Illustration: Karl Gustafson

Amuse Our Bouche is The Takeout’s column that answers your burning, boiling, and flambéed food questions.

I prefer my coffee hot versus iced, even in the summer. Inevitably, this means whichever friend I’m with at the coffeeshop will stare at me quizzically while slurping her 70-ounce cold brew. I’ve heard that hot beverages cool the body down, so I’d sometimes deploy that as a smug, “see, I know what I’m doing” excuse. But really, I didn’t understand why that would be the case. Something to do with sweating? Or blood pressure? Science, help a girl out! Eager to get to the bottom of it, I contacted experts to find out whether it’s true that hot beverages cool the body down.

Turns out, the science supporting this claim is dicey. I contacted numerous health-care experts from prestigious institutions like the Cleveland Clinic. They didn’t have answers for me. A spokesperson for the Academy Of Nutrition And Dietetics told me she was “having trouble finding substantial research” to verify the assertion that hot beverages can help you cool off.

Finally, a decisive answer came from Douglas Casa, a professor at University Of Connecticut, a researcher at the Human Performance Laboratory, and an expert in thermoregulation. He tells me the claim that hot beverages cool the body down is—not his exact words—total bullshit.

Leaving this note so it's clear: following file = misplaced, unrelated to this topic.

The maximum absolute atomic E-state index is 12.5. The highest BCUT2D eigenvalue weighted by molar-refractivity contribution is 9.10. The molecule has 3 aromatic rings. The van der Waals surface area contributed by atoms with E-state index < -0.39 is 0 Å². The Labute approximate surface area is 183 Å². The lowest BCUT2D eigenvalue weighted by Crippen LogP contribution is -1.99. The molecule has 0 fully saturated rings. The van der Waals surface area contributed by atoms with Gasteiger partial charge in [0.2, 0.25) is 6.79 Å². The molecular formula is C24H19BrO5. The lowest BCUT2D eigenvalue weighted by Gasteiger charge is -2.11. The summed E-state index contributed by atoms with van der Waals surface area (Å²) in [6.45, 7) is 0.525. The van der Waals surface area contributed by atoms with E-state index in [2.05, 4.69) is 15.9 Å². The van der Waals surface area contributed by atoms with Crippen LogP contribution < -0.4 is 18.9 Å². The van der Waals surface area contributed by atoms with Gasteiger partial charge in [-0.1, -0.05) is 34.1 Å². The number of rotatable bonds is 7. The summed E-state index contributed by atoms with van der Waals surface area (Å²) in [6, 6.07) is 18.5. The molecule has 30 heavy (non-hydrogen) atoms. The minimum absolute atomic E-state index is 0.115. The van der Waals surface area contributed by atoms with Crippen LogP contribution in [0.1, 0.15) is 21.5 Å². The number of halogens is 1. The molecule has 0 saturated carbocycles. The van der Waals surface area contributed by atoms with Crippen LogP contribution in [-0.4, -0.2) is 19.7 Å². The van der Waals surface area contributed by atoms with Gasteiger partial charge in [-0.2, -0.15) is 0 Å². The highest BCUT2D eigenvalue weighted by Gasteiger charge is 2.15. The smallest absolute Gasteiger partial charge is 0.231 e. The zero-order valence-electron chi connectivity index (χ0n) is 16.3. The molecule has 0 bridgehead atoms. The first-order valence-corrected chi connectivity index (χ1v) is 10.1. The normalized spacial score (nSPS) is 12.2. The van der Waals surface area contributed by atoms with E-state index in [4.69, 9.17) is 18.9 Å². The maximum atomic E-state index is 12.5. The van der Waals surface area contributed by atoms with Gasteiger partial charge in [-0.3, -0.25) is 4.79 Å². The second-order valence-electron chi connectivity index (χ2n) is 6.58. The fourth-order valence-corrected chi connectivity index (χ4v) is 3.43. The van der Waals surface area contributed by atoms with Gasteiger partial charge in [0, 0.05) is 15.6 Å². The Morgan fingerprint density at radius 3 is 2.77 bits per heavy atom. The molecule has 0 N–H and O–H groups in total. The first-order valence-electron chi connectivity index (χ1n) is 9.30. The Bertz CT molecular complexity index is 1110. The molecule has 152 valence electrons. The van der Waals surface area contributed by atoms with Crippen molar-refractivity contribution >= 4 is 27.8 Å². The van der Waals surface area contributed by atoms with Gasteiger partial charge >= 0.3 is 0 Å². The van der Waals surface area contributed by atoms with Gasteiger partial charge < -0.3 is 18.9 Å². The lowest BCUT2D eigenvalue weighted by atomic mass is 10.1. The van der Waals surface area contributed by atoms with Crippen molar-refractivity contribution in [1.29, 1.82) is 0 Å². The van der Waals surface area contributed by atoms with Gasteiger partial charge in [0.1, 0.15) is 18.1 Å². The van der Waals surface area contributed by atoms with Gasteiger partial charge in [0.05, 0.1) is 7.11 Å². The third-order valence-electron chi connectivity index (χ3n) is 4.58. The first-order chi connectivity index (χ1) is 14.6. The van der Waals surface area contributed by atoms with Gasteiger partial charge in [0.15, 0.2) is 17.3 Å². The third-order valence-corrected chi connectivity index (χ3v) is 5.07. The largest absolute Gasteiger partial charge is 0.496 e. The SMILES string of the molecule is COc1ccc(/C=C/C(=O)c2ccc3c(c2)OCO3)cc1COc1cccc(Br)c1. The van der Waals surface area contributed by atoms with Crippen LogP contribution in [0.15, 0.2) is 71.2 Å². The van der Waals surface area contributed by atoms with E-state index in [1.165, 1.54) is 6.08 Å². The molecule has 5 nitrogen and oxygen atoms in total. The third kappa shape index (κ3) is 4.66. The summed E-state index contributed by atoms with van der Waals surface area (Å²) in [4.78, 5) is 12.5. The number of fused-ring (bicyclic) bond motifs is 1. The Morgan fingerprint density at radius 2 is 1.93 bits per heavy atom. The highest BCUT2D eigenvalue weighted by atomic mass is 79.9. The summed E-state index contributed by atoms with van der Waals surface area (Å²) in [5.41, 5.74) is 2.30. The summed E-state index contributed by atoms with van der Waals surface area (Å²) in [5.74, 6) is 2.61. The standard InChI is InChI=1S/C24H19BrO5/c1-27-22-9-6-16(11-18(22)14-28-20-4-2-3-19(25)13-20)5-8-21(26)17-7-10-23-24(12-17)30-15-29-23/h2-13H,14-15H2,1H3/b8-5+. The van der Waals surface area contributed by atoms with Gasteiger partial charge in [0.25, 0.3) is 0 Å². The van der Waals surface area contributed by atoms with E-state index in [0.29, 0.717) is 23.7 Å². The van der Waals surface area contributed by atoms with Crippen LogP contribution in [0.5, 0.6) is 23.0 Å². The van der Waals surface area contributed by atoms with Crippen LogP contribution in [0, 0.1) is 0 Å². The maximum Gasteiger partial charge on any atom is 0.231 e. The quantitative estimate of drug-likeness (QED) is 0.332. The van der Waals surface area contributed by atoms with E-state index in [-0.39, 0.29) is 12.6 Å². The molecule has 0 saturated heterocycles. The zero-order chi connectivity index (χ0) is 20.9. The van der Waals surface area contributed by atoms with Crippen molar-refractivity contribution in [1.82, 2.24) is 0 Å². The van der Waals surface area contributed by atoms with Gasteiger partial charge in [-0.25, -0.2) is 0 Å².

“That is a very inaccurate old wives tale,” he told me. “Drinking warm beverages will warm up your body temperature. Conversely, drinking cold beverages will help to cool you down, which is very valuable during intense exercise in the heat.”


He points me to this meta-analysis of studies on beverage temperature, body temperature, and physical exertion, which points to decreases in bodies’ core temperatures when consuming cool versus warmer beverages.

A small wrinkle: A Smithsonian Magazine article I found indicates that drinking a hot beverage could cool you down if it makes you hot enough to sweat—and if you’re in a not-too-humid environment, and you’re wearing breathable clothing that allows this sweat to evaporate. (Seems to me like you’d have to get pretty sweaty for this to work. Gross.) The Smithsonian piece is based on the claims from one study conducted by a University Of Ottawa researcher in 2012. He didn’t respond when I contacted him to follow up on his study.

Even if that research is valid, it seems like a person would have to get really hot and sweaty in order for the warm beverage to cool the body down via perspiration. (Or you could just go run around the block a few times to achieve perspiration?) Bedraggled sweat rat is not exactly the look I’m going for at the coffeeshop, however, so I think I’ve been convinced to switch to iced lattes this summer. They taste more refreshing, to boot.